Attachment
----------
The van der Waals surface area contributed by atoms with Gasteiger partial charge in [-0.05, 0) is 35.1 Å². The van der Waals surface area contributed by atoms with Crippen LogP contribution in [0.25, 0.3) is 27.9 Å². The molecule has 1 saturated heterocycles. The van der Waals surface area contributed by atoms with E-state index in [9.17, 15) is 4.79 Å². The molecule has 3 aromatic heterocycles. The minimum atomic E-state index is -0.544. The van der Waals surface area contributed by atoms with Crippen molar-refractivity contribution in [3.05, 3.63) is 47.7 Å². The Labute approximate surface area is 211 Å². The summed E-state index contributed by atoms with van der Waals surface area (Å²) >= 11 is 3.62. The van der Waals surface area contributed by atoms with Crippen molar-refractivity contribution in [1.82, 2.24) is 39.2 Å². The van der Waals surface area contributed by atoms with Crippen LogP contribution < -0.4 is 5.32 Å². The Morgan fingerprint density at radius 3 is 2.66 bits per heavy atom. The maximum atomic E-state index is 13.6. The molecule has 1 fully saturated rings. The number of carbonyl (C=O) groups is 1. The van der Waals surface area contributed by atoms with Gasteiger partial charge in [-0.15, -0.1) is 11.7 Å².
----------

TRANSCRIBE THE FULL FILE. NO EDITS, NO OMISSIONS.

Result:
The van der Waals surface area contributed by atoms with Gasteiger partial charge in [-0.05, 0) is 35.1 Å². The van der Waals surface area contributed by atoms with Crippen LogP contribution in [0.25, 0.3) is 27.9 Å². The molecule has 1 saturated heterocycles. The van der Waals surface area contributed by atoms with E-state index in [9.17, 15) is 4.79 Å². The molecule has 3 aromatic heterocycles. The minimum atomic E-state index is -0.544. The van der Waals surface area contributed by atoms with Crippen molar-refractivity contribution in [3.05, 3.63) is 47.7 Å². The Labute approximate surface area is 211 Å². The summed E-state index contributed by atoms with van der Waals surface area (Å²) >= 11 is 3.62. The van der Waals surface area contributed by atoms with Crippen molar-refractivity contribution in [1.82, 2.24) is 39.2 Å². The van der Waals surface area contributed by atoms with Crippen LogP contribution < -0.4 is 5.32 Å². The Morgan fingerprint density at radius 3 is 2.66 bits per heavy atom. The maximum atomic E-state index is 13.6. The molecule has 1 fully saturated rings. The number of carbonyl (C=O) groups is 1. The van der Waals surface area contributed by atoms with Gasteiger partial charge in [-0.15, -0.1) is 11.7 Å².